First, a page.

It’s difficult to talk about 75-acre Lake Needwood without mentioning nearby 55-acre Lake Frank and the natural surface trails surrounding both. I would not recommend centering a long run at Needwood itself, which is only about 2-3 miles around, but the asphalt Rock Creek Hiker/Biker Trail connects both waterways to the District of Columbia border less than 15 miles away. Given the narrow, winding route, you’re unlikely to encounter aggressive cyclists.
Boat rentals and fishing could distract non-running members of your household on certain days of the week if they’re into that. Check online for their revised schedule during COVID-19 times.
Once in a while during the D.C. summers, you get a cool, dry day that makes you forget all of those squishy shoes and the necessity of pre-dawn long runs.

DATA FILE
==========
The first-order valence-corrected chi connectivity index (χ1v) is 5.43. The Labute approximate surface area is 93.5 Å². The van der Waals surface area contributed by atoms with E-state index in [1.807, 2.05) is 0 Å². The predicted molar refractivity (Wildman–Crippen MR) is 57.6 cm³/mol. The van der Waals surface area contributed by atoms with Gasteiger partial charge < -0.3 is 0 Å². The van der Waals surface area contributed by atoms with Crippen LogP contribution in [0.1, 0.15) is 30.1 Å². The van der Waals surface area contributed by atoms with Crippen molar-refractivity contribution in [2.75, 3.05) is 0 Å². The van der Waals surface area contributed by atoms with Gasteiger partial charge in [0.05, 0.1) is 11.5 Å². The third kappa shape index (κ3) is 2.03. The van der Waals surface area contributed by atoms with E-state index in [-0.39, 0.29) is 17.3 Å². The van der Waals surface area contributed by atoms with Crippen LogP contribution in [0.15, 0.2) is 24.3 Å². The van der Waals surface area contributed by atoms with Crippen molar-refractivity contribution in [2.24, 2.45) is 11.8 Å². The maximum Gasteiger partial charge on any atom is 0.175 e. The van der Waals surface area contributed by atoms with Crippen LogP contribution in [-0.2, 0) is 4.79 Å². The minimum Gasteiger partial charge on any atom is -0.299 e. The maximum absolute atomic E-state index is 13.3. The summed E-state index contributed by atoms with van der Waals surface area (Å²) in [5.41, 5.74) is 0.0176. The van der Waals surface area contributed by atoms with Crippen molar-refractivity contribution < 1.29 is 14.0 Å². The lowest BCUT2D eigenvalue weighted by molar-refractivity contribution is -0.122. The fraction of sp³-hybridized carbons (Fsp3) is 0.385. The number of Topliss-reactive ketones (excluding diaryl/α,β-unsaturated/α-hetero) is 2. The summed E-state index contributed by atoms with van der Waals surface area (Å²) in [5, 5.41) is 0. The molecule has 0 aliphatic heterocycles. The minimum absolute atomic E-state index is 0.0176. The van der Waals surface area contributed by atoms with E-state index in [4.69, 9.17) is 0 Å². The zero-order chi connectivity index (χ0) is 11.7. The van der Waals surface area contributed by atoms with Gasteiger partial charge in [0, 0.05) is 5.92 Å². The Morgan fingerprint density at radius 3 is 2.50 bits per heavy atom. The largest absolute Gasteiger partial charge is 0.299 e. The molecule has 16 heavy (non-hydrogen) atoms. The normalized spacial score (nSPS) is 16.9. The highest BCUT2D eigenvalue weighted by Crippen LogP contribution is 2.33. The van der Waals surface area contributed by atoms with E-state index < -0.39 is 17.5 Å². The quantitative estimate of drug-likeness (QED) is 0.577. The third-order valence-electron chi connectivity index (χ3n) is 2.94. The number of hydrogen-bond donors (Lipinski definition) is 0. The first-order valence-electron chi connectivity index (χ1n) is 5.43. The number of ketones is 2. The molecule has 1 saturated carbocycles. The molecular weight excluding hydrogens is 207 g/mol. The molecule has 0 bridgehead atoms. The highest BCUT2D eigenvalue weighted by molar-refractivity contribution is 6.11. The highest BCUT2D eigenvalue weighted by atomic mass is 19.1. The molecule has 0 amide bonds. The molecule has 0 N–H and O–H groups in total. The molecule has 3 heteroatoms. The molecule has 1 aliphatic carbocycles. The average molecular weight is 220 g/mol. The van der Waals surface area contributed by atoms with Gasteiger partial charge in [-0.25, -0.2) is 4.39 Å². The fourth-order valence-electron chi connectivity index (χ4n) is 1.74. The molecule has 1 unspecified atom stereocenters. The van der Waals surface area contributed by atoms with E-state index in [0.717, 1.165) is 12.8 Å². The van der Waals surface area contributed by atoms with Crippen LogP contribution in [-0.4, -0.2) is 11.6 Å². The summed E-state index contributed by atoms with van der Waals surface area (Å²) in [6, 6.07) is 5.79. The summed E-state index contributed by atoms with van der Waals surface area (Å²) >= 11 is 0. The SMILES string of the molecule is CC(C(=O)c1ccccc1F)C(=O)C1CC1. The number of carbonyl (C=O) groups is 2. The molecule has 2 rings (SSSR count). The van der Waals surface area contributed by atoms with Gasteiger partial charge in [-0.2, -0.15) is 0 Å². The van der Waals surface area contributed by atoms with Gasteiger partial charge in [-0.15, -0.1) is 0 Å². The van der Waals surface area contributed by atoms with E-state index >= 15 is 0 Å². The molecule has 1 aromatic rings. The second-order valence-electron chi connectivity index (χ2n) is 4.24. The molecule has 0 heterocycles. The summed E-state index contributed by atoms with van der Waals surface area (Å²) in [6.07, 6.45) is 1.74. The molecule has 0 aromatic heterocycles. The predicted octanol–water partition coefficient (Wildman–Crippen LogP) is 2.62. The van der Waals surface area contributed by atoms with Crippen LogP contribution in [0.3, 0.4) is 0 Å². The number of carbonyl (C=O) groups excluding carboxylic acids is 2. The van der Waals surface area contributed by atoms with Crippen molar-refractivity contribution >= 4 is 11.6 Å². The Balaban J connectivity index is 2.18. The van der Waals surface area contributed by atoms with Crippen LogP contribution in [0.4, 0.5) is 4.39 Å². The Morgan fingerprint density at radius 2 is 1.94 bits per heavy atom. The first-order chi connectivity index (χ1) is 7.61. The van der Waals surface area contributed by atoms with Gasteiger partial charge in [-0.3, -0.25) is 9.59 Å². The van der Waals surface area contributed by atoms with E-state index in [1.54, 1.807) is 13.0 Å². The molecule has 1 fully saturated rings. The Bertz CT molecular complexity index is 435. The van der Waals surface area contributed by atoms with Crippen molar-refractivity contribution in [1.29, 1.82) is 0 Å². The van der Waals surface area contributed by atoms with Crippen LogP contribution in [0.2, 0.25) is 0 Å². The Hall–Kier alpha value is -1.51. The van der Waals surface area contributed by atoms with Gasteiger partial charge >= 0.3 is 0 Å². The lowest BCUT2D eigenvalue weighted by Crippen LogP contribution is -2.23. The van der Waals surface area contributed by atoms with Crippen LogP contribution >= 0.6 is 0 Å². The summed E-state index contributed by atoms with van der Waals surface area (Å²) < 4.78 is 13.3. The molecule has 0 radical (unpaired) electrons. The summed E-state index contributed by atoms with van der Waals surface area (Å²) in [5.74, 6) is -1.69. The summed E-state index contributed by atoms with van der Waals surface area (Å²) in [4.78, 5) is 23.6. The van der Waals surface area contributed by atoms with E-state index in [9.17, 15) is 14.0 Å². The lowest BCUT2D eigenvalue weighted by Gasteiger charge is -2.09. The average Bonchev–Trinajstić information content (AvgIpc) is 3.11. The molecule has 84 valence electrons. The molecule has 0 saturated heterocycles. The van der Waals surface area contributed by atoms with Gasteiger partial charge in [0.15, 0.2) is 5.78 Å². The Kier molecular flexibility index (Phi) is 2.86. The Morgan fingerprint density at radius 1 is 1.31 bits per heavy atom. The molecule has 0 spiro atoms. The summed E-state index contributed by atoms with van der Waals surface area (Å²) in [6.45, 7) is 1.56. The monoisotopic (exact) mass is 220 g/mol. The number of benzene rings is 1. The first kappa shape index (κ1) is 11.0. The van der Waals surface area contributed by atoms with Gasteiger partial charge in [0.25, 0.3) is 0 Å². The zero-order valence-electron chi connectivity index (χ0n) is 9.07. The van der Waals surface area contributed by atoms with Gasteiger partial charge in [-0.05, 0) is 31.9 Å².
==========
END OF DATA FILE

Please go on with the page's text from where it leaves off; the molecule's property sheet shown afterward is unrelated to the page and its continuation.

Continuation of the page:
I got one in late July 2017, the same morning as I drove out to western Loudoun County to meet up with Ed Lull to shoot our magazine cover – the Loudoun Valley boys’ cross country team. Looking for a rolling dirt road, Joan Hunter pointed us to Yellow Schoolhouse Road, near Bluemont. It did the trick alright. We only drove about a mile out, but I liked what I saw. I also knew it was an hourlong drive for me from D.C., so I had better make sure it was going to be worth my time to go out there.
When Kerry O’Brien woke up on Friday, March 13, she hadn’t expected to have an entire day free, because she’d been planning to go in to school to teach her 6th grade special education class. When she got the memo that her school would be closed for at least the next several weeks due to COVID-19, she seized the opportunity to tackle her bucket list of local trails. O’Brien set a goal to run a new trail every weekday she is out of school, which Governor Northam just announced will now be until the end of the school year in June.